Rebuilding an Iraqi Library
At the American Library Association's June 2005 Annual Conference, ALA Council passed a resolution calling for an American withdrawal from Iraq. As I noted at the time, the resolution is a monument to moral and intellectual bankruptcy. It argues that after withdrawing from Iraq, the US should pay the United Nations to "rebuild" Iraq's libraries. Yeah, that should work. I'm sure that, after we leave, Al Qaeda's Islamic State of Iraq, and the Iranian-sponsored Mahdi Army, would be happy to build modern libraries where people are free to read whatever they want. Yes, and I have some great beachfront property on the Outer Banks I'm looking to sell.
Anyway, I couldn't help but think of that ALA resolution when I saw this e-mail that blogger and independent journalist Michael Yon sent to Instapundit:
Am in the city of Hit, out in Anbar Province, with Task Force 2-7 Infantry. 2-7 took over this section of Iraq on 08 February. The area of operations comprises approximately 4,000 square km with an estimated 100,000 people. On 30 Jan, as the last of the previous unit departed, 3 mortar rounds landed about 50 yards from where I sit, wounding about 8 of the departing soldiers. Since that time, there have been no mortar attacks on base – and only one possible small mortar attack in the entire 4,000 sq km. The last battalion took nearly 150 wounded and 15 killed in action in 14 months. They fought very hard while building the ISF, and I hope those soldiers, Marines and others would be happy and proud to know that their efforts set the conditions for the current success here. Following a major clearing operation that 2-7 IN executed with Iraqi Police when they initially took over, the guns are mostly quiet now. IEDs are still a threat but are few. Over the first one-hundred days, 2-7 has taken one wounded Soldier, and unfortunately a Marine was killed by an IED.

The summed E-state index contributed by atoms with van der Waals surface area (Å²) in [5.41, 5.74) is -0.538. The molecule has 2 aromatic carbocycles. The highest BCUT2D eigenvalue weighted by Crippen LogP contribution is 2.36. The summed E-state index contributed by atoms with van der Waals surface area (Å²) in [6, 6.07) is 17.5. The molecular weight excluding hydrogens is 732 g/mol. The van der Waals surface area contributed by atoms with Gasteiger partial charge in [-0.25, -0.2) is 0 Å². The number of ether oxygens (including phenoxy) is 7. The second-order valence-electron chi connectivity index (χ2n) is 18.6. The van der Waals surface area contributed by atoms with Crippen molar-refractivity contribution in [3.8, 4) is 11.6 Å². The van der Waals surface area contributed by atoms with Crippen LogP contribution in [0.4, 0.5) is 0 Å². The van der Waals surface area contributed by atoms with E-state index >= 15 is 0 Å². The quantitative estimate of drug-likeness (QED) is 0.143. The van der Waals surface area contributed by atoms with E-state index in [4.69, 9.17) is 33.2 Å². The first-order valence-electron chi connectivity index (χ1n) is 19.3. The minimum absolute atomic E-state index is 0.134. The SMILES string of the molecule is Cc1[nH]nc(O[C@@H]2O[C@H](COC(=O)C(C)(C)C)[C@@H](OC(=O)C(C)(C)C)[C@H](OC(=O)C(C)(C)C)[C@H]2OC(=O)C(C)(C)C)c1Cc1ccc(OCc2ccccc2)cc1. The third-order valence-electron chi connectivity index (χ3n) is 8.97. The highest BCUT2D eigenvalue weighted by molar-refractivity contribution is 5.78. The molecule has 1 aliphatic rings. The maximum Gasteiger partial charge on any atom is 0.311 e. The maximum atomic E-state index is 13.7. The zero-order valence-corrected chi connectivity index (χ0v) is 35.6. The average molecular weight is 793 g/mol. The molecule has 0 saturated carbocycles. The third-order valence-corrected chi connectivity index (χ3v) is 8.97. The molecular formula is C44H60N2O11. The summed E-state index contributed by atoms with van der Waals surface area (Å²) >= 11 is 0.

Otherwise, 2-7 hardly have fired their weapons. Today, I accompanied LTC Doug Crissman, the commander, to three meetings with Iraqi police and civilian leadership. The meetings were important but thankfully more administrative than combat oriented. Subjects included police recruitment and local politics, and actually seemed more difficult to navigate than "simple combat." And to think that only in January of this year, this city was a daily battle. Today, there are clear signs of development and the civilian population was out shopping. In addition to basic services being restored, the city of Hit has rebuilt its library. Citizens had stored away the books during the war here. They are preparing to re-stock the library. Glenn, you know that I do not hesitate to deliver bad news. I have no bad news to deliver today. The town of Hit clearly is doing much, much better. "Anbar the impossible" might be possible after all.
You can read more about conditions in Hit in this followup message from Yon.
Now, it may come as a shock to find out that Iraq might actually not be a hopeless quagmire. However, as filmmaker and blogger J.D. Johannes notes, "(m)ost of what people think they know about Iraq is wrong". The situation there is, of course, horrific in many ways. However, it is also far more complicated, and far more susceptible to change, than most people realize.
In the meantime, I wonder what condition Hit's library would be in if ALA Council had its way and our forces weren't there to help rebuild it.